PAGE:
Bachelor of Medicine, Bachelor of Surgery (MBBS)

A Bachelor of Medicine, Bachelor of Surgery (MBBS) undergraduate degree is a professional degree in medicine that is designed to give students strong foundation training in all fields of medicine. The term MBBS is not commonly used to refer to this type of medical undergraduate degree in the US. The equivalent US degree is a Doctor of Medicine (MD). The MBBS is very similar to pre-med in that it is designed to cover all foundation aspects of medicine to give students the best chance of excelling when they are accepted into medical school.

Bachelor of Medicine, Bachelor of Surgery (BMBS)

BMBS also stands for Bachelor of Medicine, Bachelor of Surgery and is simply a different way of abbreviating the term. It is referred to in this way by some international universities, such as those in the UK, and is considered an equivalent degree to the MBBS when it comes to applying for a place at medical school.

What’s the difference between MBBS and an MD?

For international students, the main difference between an MBBS and an MD is that the MBBS is an undergraduate degree that will provide you with much of the knowledge you will need to succeed in medical school, whereas an MD (Doctor of Medicine) is the program you will complete when you have been given your place. However, in the US, the term MBBS can be  used interchangeably with MD. This means some medical schools in the United States will award an MBBS instead of an MD at the end of a three-year program.

At MUA, we deliver an MD program rather than an MBBS. Our school  offers an integrated, systems-based curriculum that parallels the training provided by top US medical schools. As with many of the top-rated US programs, we also provide excellent clinical opportunities and outstanding residency placements once the program is completed so that you can transition smoothly to the next stage in your career.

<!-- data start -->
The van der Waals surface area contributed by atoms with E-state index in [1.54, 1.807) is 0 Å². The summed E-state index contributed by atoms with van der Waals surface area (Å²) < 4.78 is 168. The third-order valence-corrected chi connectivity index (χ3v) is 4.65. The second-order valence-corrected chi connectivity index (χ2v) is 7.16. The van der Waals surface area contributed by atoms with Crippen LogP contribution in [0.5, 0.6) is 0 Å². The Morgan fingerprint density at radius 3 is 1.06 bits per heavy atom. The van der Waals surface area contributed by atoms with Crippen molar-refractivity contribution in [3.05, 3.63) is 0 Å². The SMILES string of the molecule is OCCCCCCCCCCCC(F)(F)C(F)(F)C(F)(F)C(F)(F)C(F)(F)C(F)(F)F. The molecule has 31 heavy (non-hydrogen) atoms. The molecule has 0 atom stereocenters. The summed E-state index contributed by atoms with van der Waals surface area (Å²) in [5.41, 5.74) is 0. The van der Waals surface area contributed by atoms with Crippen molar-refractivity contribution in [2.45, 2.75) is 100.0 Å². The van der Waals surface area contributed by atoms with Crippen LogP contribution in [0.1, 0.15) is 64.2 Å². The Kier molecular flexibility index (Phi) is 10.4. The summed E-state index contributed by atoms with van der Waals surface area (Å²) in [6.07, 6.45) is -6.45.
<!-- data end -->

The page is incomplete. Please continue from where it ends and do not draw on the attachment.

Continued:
What to do after an undergraduate degree

Most people who have completed an undergraduate degree will begin applying for their preferred medical schools immediately. This is common among those who have completed related degrees such as pre-med or courses in sciences and mathematics. However, there are other ways you can boost your chances of a successful application, such as completing extracurricular activities that will help you stand out from other candidates.

Most medical schools also require applicants to have taken the MCAT exam and to have achieved a minimum required result. The Medical College Admission Test (MCAT) is a multi-choice exam that was created by the Association of American Medical Colleges (AAMC) to help medical schools get a clearer idea of their applicants’ knowledge in four main areas:

  • Biological and Biochemical Foundations of Living Systems
  • Chemical and Physical Foundations of Biological Systems
  • Psychological, Social, and Biological Foundations of Behaviour
  • Critical Analysis and Reasoning Skills

If you think you might be ready to apply for medical school, you can visit the MUA website to find out more about our MD program or to learn about our admissions process. MUA offers students the chance to train in a unique environment, pairing the warm climate of the Caribbean with an accredited program that prioritizes small class sizes and top-level teaching. We pride ourselves on delivering excellent clinical opportunities and outstanding residency placements, which help our graduates successfully embark upon their ideal medical careers.